I eventually found other Jewish feminist outlets, and even went on to create my own, but I’ll always have a special place in my heart for JWA. I’m glad that I can call myself a feisty Jewess with attitude because of it.
Thursday, September 1, 2011
I’ve been absolutely dying to see the musical Baby It’s You! for a while now, and was thrilled when I finally got tickets to see the show. It tells the story of Florence Greenberg, a Jewish New Jersey housewife-turned-music industry mogul. After discovering an African-American four-member girl group at her daughter’s school, she names them the Shirelles and produces their first record. This becomes the initial step of Florence Greenberg’s successful career as a music executive and record label owner, and the beginning of a long road of choices she must make.
The musical explores many feminist themes; Beth Leavel, who plays Florence, even said that “it’s a great woman’s story…Florence…followed her passion. And I’m so inspired by that.” Crystal Starr Knighton, who plays a Shirelle, said, “Florence was amazing. I mean, to have a woman back then, when men ruled everything, just take center stage and say ‘look, this is what I’m gonna do,’ and bringing us four ladies and making us into the first girl group, she has an amazing story.”
When the audience is first introduced to Florence, she’s in the kitchen with her husband Bernie, who can’t understand his wife’s desire to do anything more than drive him to the train and take care of their daughter and blind son. Despite Bernie’s disapproval, Florence creates her first record company, sells it, and establishes a new one. Florence’s fate was that of most career women in the 1960s (and unfortunately, the 2000s also), as she was forced to choose between attending recording sessions and being with her family. Her son spent time with her by writing songs for the Shirelles, but her daughter was often neglected. Bernie also resented Florence’s newfound passion and the attention it took away from him.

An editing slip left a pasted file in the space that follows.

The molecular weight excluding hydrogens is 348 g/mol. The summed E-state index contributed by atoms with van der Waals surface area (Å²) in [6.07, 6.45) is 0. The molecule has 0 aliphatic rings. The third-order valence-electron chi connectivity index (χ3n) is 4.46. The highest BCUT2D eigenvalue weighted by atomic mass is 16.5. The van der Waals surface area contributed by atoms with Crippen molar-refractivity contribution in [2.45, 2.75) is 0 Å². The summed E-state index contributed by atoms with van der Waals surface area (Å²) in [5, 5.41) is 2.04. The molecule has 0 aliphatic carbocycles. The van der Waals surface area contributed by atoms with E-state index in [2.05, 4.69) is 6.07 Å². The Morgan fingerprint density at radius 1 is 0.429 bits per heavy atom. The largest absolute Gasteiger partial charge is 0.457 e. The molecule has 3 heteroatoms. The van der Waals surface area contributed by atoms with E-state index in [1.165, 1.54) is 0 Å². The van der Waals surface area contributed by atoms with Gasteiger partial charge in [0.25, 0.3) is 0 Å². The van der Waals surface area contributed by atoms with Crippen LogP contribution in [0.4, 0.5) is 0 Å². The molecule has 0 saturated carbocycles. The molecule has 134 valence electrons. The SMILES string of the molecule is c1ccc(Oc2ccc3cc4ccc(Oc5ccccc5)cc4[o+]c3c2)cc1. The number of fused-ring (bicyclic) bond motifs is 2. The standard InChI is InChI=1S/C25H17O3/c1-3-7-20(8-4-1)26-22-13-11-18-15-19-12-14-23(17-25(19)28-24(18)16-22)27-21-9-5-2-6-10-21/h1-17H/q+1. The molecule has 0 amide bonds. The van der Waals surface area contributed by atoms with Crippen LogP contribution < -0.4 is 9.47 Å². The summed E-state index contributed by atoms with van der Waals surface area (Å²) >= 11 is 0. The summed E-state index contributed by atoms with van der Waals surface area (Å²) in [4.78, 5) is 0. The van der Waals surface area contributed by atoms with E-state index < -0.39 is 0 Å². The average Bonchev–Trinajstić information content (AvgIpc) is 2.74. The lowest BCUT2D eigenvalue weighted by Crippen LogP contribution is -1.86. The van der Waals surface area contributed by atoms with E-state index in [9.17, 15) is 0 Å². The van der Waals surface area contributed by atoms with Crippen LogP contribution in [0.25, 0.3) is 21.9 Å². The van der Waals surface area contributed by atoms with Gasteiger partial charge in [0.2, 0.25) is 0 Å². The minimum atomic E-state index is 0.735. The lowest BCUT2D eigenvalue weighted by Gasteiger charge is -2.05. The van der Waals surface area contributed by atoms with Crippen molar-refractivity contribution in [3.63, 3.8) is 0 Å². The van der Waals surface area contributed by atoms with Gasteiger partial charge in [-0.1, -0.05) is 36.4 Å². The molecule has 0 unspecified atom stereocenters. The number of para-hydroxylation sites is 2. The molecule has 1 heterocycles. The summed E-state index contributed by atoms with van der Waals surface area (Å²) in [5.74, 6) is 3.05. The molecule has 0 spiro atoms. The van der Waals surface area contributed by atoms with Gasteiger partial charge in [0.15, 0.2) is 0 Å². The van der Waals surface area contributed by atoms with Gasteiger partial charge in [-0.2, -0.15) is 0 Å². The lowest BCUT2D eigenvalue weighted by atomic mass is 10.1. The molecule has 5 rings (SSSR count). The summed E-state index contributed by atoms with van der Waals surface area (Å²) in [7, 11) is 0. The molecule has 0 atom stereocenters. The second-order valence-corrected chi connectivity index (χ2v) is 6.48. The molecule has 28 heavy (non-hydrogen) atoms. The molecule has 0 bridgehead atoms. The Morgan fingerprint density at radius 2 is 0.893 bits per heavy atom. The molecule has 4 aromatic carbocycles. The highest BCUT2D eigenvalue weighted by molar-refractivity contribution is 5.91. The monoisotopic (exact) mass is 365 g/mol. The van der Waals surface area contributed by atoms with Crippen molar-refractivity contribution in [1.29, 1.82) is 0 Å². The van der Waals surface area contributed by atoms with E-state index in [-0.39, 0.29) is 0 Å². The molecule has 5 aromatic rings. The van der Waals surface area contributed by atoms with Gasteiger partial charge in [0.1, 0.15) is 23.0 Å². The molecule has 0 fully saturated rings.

Racial tensions were also apparent throughout the show, often intertwined with women’s issues. Early in the Shirelles’ career, Florence partnered with Luther Dixon, a successful African-American songwriter, and became romantically involved with him. When he first approached her about writing for the Shirelles, he explained that no one would take Florence seriously because she was a woman, just like his talents were dismissed because of his race; between the two of them, they could make up for the discrimination. When Bernie found out that the two were more than just business partners, he called Florence and said, “With all the yiddels in the business, you had to pick a shvartza?”
When the Shirelles were on tour and performing in pre-civil rights south, they were forced to stay in a hotel on the seedy side of town rather than the fancy hotel across the street from the theater. When Florence heard, she moved to their hotel, despite Luther’s hesitation. “If it’s good enough for them, it’s good enough for me,” she explained.
When I found out that Baby It’s You! got poor reviews, I was shocked. I absolutely loved it, and the audience seemed to feel the same way as I did - at the end of the show, the cast sang a few oldies, and everyone was dancing in their seats. New York Times theater critic Charles Isherwood dismisses the musical’s premise as yet another Broadway show for baby boomers, comparing it to a “PBS pledge-night special…devoted to oldies but goodies,” among sarcastic quips and rare compliments. I checked out Isherwood’s remarks on Million Dollar Quartet, another Mutrux/Escott jukebox musical about 1960s singers, and his comment was “It…recalls PBS documentaries…but the sometimes canned storytelling gets the job done.” Why is it that a play about four male singers can be PBSesque, but a play about four female singers and their female agent not? I doubt that Isherwood was purposely being sexist - he does say that the musical “at least offers a distaff twist” and calls Florence a “proto-feminist heroine.” However, it still bothers me that Caucasian men can be celebrated on Broadway, but African-American and Jewish women are shunted to the side.
Again, I thoroughly enjoyed Baby It’s You!, and wish it was staying on Broadway longer - it’s only playing until September 4. Get your tickets before it’s too late!